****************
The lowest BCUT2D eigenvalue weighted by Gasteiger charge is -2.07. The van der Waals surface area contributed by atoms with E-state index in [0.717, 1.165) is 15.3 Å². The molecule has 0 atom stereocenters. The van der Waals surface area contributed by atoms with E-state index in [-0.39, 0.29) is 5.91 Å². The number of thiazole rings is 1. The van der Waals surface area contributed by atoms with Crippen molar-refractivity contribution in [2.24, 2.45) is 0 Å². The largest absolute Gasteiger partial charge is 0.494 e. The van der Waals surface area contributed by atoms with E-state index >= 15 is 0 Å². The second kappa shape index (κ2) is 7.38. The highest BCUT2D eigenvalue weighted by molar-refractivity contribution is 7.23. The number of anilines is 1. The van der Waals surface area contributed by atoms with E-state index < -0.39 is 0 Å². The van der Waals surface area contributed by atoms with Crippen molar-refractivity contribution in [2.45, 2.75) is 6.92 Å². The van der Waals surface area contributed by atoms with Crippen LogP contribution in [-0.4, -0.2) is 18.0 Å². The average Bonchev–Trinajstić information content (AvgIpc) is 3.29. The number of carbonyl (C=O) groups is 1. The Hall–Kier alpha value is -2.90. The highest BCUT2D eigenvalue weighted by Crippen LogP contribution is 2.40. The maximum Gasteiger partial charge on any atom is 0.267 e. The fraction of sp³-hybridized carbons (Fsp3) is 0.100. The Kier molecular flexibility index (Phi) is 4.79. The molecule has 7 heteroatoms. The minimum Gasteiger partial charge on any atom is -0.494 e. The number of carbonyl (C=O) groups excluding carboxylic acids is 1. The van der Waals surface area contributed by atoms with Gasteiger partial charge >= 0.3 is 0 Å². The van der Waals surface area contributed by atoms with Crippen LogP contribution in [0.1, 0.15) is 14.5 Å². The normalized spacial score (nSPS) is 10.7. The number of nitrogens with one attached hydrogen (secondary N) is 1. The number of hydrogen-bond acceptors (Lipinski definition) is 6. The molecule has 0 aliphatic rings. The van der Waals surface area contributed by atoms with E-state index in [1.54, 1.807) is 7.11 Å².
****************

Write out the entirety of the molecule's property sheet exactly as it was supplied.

The lowest BCUT2D eigenvalue weighted by Gasteiger charge is -2.07. The van der Waals surface area contributed by atoms with E-state index in [0.717, 1.165) is 15.3 Å². The molecule has 0 atom stereocenters. The van der Waals surface area contributed by atoms with E-state index in [-0.39, 0.29) is 5.91 Å². The number of thiazole rings is 1. The van der Waals surface area contributed by atoms with Crippen molar-refractivity contribution in [2.24, 2.45) is 0 Å². The largest absolute Gasteiger partial charge is 0.494 e. The van der Waals surface area contributed by atoms with E-state index >= 15 is 0 Å². The second kappa shape index (κ2) is 7.38. The highest BCUT2D eigenvalue weighted by molar-refractivity contribution is 7.23. The number of anilines is 1. The van der Waals surface area contributed by atoms with E-state index < -0.39 is 0 Å². The van der Waals surface area contributed by atoms with Crippen molar-refractivity contribution in [2.45, 2.75) is 6.92 Å². The van der Waals surface area contributed by atoms with Crippen LogP contribution in [-0.4, -0.2) is 18.0 Å². The average Bonchev–Trinajstić information content (AvgIpc) is 3.29. The number of carbonyl (C=O) groups is 1. The Hall–Kier alpha value is -2.90. The highest BCUT2D eigenvalue weighted by Crippen LogP contribution is 2.40. The maximum Gasteiger partial charge on any atom is 0.267 e. The fraction of sp³-hybridized carbons (Fsp3) is 0.100. The Kier molecular flexibility index (Phi) is 4.79. The molecule has 7 heteroatoms. The minimum Gasteiger partial charge on any atom is -0.494 e. The number of carbonyl (C=O) groups excluding carboxylic acids is 1. The van der Waals surface area contributed by atoms with Gasteiger partial charge >= 0.3 is 0 Å². The van der Waals surface area contributed by atoms with Crippen LogP contribution in [0.1, 0.15) is 14.5 Å². The normalized spacial score (nSPS) is 10.7. The number of nitrogens with one attached hydrogen (secondary N) is 1. The number of hydrogen-bond acceptors (Lipinski definition) is 6. The molecule has 0 aliphatic rings. The van der Waals surface area contributed by atoms with E-state index in [1.54, 1.807) is 7.11 Å².